At school, I have a group of 10 fourth graders who meet during lunch to read the first quarter selection: The Seventh Most Important Thing by Shelley Pearsall.  During lunch, I read aloud while they eat and follow along.  We pause along the way to chat and also make an agreement about what page we will all read to before the next meeting.  I also made a Flipgrid where we can chat about collections of chapters during the times we aren’t meeting as well as hear thoughts from other schools reading the book too.

Because there’s so much interest in the book, I wanted to extend the opportunity to read the book to our families.  Through a Donors Choose project, I secured additional copies of each quarter’s book.  I’m sending home a form to invite families to sign up to read The Seventh Most Important Thing.  By signing up, they agree to read the book, add to our Flipgrid, and attend an in-person book club on October 19th after school where families can sit together and chat about the book as well as read aloud favorite parts.

I can’t wait to see the discussions we have around this book and future book club selections.  I can’t wait to see how families come together around the same book.  This is a new piece of building our reading community, and we’re expecting the miraculous as we go.

If you are a Barrow family who wants to participate, download the form above or look in your Monday folder.

If you are someone also reading The Seventh Most Important Thing, please feel free to add to our conversation on Flipgrid.  https://flipgrid.com/sevenththing

 

 

 

The Winner of Our Global Book Talk Challenge

For several weeks, people around the world have been contributing to our 30-second book talk Flipgrid.  In March, we narrowed the videos to 16 and have been inviting a global audience to listen to the videos and vote on the brackets each week.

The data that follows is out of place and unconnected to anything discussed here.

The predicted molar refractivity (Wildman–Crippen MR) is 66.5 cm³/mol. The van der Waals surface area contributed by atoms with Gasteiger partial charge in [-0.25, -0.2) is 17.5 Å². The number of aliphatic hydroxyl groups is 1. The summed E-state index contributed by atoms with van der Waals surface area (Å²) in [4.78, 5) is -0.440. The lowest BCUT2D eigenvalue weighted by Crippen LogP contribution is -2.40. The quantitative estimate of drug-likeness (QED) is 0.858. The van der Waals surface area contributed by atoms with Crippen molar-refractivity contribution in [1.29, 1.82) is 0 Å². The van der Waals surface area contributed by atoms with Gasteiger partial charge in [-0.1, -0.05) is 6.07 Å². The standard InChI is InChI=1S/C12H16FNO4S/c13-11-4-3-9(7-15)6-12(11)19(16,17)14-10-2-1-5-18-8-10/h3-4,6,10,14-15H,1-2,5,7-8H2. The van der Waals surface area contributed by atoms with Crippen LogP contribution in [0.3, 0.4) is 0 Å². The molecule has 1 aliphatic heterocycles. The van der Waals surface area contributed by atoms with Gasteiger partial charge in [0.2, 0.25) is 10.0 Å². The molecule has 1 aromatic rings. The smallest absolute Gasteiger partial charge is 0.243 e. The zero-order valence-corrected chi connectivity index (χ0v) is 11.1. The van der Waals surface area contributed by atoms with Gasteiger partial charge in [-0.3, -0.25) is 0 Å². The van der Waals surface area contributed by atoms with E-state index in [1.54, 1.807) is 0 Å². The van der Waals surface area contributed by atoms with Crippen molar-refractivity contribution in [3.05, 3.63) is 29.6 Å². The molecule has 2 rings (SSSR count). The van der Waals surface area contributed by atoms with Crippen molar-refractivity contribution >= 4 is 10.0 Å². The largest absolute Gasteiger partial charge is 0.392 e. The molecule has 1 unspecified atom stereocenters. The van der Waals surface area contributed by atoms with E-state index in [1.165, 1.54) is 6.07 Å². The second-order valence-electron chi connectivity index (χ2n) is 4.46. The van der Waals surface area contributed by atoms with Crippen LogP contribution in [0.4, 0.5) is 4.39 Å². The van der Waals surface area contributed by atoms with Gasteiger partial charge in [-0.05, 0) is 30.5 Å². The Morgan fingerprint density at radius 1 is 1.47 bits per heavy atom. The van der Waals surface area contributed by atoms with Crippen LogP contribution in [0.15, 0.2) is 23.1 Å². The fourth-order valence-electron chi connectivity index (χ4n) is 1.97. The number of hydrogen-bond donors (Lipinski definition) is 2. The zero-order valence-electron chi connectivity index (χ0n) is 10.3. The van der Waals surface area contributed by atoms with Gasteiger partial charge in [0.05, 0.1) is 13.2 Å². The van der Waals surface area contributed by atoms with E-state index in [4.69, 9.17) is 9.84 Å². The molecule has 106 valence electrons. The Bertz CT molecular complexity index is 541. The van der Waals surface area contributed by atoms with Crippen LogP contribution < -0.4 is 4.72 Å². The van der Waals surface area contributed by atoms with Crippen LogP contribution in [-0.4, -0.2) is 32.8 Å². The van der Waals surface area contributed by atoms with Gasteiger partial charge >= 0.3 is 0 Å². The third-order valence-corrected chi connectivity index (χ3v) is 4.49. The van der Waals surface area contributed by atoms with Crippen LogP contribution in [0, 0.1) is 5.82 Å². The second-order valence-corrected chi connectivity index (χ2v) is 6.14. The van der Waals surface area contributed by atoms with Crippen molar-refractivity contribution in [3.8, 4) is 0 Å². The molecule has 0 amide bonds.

After many, many votes, we have a winner!  Congratulations to Evin for her book talk of It Came in the Mail by Ben Clanton.  Adaline’s book talk of I Dissent by Debbie Levy was a very close 2nd place.  Both of these students will receive a special recognition on our morning broadcast as well as gift certificates to our local bookshop, Avid Bookshop.  Please help me in congratulating our winners, but more importantly, continue to share great books with one another!

March Madness Global Book Talk Challenge (Final)

Many votes have been cast in our global book talk challenge and we are down to our final 2 students.  Will it be Evin?  Will it be Adaline?

Take a moment to watch (or rewatch) their videos and vote on your favorite.  Share with friends, family, and your own networks.  Voting will end on April 2.

 

Vote Here!

Be sure to take time to visit the full grid of videos to watch many other incredible book talks from around the world.  The competition is fun, but the real reward is hearing from so many student voices sharing their love of books.

 

March Madness Global Book Talk Challenge (Round 2)

The past week has been so much fun watching the votes roll in for round 1 of our global book talk challenge. The results have been very close all along the way.

If you missed the first posts about this project, students have been recording 30-second book talks about favorite books using Flipgrid.  We narrowed our videos down to 16 and voting began.

It was fun to see tweets from people viewing and voting on the videos.

 

Some of our book talks were even featured during the 1st Flipgrid Unplugged Webinar.

Now, we are down to a top 4 and voting is once again open.  You have until March 25 to cast your votes! Watch, vote, and share!

 

LINK TO VIEW & VOTE